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HC to hear PILs against Kalmadi

Amid all the applause for the Commonwealth Games, many are curious about the status of corruption charges against Organising Committee Chairman Suresh Kalmadi.

delhi Updated: Oct 16, 2010 00:58 IST
Harish V Nair

Amid all the applause for the Commonwealth Games, many are curious about the status of corruption charges against Organising Committee Chairman Suresh Kalmadi.

The Centre and the Sports Ministry cannot remain silent on the issue for long as two Public Interest Litigations seeking a probe into a “R70,000-crore” scam is coming up before the Delhi High Court on October 20, and they will have to take a stand then.

Both the PILs before the Delhi HC were filed before the Games and a Bench of Chief Justice Dipak Misra and Justice Manmohan had deferred the hearing till the end of the Games. The PILs primarily seek a CBI probe into "corruption" in the management of the Commonwealth Games and sacking of Kalmadi.

Filed by lawyer Ajay K Agrawal, the PIL seeks an independent audit of the works and sealing of records pertaining to tenders, work measurements and expenses above R1 lakh. Besides Kalmadi, the petition has also made the cabinet secretary, youth affairs and sports secretary and the Central Bureau of Investigation the respondents.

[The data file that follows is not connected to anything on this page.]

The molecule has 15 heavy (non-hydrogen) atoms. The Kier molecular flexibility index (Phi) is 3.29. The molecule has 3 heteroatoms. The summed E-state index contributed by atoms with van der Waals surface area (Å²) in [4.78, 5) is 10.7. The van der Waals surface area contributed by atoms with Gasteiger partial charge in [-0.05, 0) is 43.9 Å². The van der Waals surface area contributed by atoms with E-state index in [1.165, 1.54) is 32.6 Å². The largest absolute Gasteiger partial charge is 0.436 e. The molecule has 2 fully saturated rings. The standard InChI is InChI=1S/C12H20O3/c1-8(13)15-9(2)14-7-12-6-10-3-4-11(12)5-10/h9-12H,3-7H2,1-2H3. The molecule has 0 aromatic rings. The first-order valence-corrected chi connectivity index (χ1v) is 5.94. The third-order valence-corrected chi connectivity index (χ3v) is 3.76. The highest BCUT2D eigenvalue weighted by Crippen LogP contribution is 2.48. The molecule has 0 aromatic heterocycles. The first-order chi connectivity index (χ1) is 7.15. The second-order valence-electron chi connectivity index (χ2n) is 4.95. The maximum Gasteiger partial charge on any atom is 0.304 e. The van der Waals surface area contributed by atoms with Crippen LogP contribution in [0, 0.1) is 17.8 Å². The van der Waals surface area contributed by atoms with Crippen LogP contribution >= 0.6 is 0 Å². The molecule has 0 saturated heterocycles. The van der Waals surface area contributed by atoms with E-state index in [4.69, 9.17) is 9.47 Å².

The petition demanded an audit of the works by an independent agency. It said the scale of corruption, the status of those involved and their political linkages called for intervention by the highest judicial body in the land.

The Supreme Court has already taken a serious view of corruption in the run up to the Games.

Shocked at the collapse of a newly built pedestrian bridge near the Jawaharlal Nehru Stadium, the apex court said: “In this country, payments are made without work being done. A newly constructed bridge collapsed like a pack of cards. R70,000 crore are involved (in the Games). There is rampant corruption in the country. We cannot shut our eyes,” the Supreme Court had said.

“Till October 15, Commonwealth Games is a public purpose, thereafter, everything will become private purpose,” the court had added.